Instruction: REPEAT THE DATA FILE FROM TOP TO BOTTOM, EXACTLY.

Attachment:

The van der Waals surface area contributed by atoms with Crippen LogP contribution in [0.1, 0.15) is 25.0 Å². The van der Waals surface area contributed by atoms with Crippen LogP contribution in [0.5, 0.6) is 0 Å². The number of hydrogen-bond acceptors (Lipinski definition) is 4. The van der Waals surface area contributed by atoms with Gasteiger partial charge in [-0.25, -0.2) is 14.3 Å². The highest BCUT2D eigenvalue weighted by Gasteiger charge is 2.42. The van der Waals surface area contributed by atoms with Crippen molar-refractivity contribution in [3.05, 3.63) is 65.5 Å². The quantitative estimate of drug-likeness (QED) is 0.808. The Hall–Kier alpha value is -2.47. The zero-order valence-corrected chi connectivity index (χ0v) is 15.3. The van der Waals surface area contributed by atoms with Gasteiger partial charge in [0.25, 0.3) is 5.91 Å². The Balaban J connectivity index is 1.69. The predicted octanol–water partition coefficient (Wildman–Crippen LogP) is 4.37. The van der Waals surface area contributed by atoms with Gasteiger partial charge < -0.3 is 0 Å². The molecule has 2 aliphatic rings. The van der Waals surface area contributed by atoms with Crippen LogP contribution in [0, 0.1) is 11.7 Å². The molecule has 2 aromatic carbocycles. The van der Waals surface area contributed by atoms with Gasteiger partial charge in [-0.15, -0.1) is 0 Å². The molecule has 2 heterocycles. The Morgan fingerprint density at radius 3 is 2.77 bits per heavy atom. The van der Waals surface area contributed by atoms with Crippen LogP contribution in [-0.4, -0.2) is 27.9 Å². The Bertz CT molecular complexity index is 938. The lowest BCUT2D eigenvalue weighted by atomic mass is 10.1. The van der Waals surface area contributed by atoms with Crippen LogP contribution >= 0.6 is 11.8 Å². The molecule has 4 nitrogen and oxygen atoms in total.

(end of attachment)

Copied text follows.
The van der Waals surface area contributed by atoms with Crippen LogP contribution in [0.1, 0.15) is 25.0 Å². The van der Waals surface area contributed by atoms with Crippen LogP contribution in [0.5, 0.6) is 0 Å². The number of hydrogen-bond acceptors (Lipinski definition) is 4. The van der Waals surface area contributed by atoms with Gasteiger partial charge in [-0.25, -0.2) is 14.3 Å². The highest BCUT2D eigenvalue weighted by Gasteiger charge is 2.42. The van der Waals surface area contributed by atoms with Crippen molar-refractivity contribution in [3.05, 3.63) is 65.5 Å². The quantitative estimate of drug-likeness (QED) is 0.808. The Hall–Kier alpha value is -2.47. The zero-order valence-corrected chi connectivity index (χ0v) is 15.3. The van der Waals surface area contributed by atoms with Gasteiger partial charge in [0.25, 0.3) is 5.91 Å². The Balaban J connectivity index is 1.69. The predicted octanol–water partition coefficient (Wildman–Crippen LogP) is 4.37. The van der Waals surface area contributed by atoms with Gasteiger partial charge < -0.3 is 0 Å². The molecule has 2 aliphatic rings. The van der Waals surface area contributed by atoms with Crippen LogP contribution in [0, 0.1) is 11.7 Å². The molecule has 2 aromatic carbocycles. The van der Waals surface area contributed by atoms with Gasteiger partial charge in [-0.15, -0.1) is 0 Å². The molecule has 2 heterocycles. The Morgan fingerprint density at radius 3 is 2.77 bits per heavy atom. The van der Waals surface area contributed by atoms with Crippen LogP contribution in [-0.4, -0.2) is 27.9 Å². The Bertz CT molecular complexity index is 938. The lowest BCUT2D eigenvalue weighted by atomic mass is 10.1. The van der Waals surface area contributed by atoms with Crippen LogP contribution >= 0.6 is 11.8 Å². The molecule has 4 nitrogen and oxygen atoms in total.